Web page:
Monarch Butterfly at Raccoon Creek State Park in Southwest Pennsylvania

Monarch butterfly photographed by Jeff Zablow at Raccoon Creek State Park

We share with you one of the most fascinating butterfly images that I have ever photographed. In real terms, this is one of the 50,000+ slides we’ve processed.  It is one among the most enigmatic in the collection.

This Danaus plexippus female Monarch butterfly was resting on a wilted flowerhead in Nichol field in Raccoon Creek State Park in Southwestern Pennsylvania. There may have been a bit of damage to the margin of her hindwings, an indication of the butterfly’s lifespan, but she was otherwise intact and beautiful. It was 10:20 A.M. on a sunny morning, and I decided to attempt to photograph her. I made my patented,  methodical approach.  Take a look at the Technique feature for more details.

I was within excellent range for my macro lens– just 12″ away from the butterfly. She remained in place and did not flee. What happened next continues to puzzle me. Why? Because I have approached several hundred thousand butterflies over the years and I have never seen a butterfly do exactly what this one did. I recently attended an international Congress of lepidopterists and when a researcher presented his study of butterflies and their ability to respond to visual stimuli, I noted this experience during the Q and A interaction – but without much response from the panelists.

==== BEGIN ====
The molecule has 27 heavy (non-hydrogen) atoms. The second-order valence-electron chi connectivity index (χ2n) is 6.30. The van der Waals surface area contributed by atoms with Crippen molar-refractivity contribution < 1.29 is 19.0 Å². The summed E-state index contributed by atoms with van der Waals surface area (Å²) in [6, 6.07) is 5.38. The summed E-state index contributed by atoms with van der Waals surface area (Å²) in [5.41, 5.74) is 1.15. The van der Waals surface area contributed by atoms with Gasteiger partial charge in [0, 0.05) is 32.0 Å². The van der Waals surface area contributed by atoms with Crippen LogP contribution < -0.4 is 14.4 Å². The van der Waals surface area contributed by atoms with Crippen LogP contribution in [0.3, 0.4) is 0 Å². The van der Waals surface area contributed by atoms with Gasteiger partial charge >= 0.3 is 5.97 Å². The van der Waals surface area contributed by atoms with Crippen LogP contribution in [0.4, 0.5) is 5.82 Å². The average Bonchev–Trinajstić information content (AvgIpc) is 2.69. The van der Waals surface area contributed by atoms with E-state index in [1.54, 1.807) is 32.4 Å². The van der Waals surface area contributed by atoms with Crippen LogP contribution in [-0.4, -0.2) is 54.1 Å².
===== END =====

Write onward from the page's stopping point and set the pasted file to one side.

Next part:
What happened? She turned her head to her right, and looked at me. She paused. She fled.

I have never seen a butterfly turn its head before or since. I didn’t know that their heads could move to the right or to the left.

When she had flown away, I stood up and truth be told, puzzled over it.

(posting again after 26 days abroad)

Gray Hairstreak

Gray Hairstreak Butterfly photographed by Jeffrey Zablow in Phipps Conservatory, Pittsburgh

It’s July 29th in the Outdoor Gardens of our world famous Phipps Conservatory. In the middle of Pittsburgh, within view of Carnegie Mellon University and the University of Pittsburgh, our Strymon Melinus has spent the night, comfortably nestled nearby, asleep. Now it’s morning and time to eat! So, like most Pittsburghers, the butterfly’s shopping is done nearby, in the neighborhood.

This isn’t just any butterfly haven. The Outdoor Gardens at Phipps are closely managed. Each year they offer abundant, healthy perrenials and annuals for the enjoyment of their visitors as well as for the nourishment of the fauna who flourish there. This female is doing just that. The butterfly pictured here is actively feeding for the carbs, proteins and other nutrients available in the nectar, at the base of the flower.

When the butterfly backs out of the flower, the morning sun will spotlight her lipstick red patch at the margin of her hindwing. She uses the same visual pheromones as Mae West once did when she famously said, “Why don’t you come up and see me sometime.”

In the northeastern Unite States, Gray hairstreaks fly from late April through September, if not longer. Grays, and other hairsteaks, fly short distances, close to the ground, and usually are solitary. As noted in our earlier posts, spotting one is a Treat!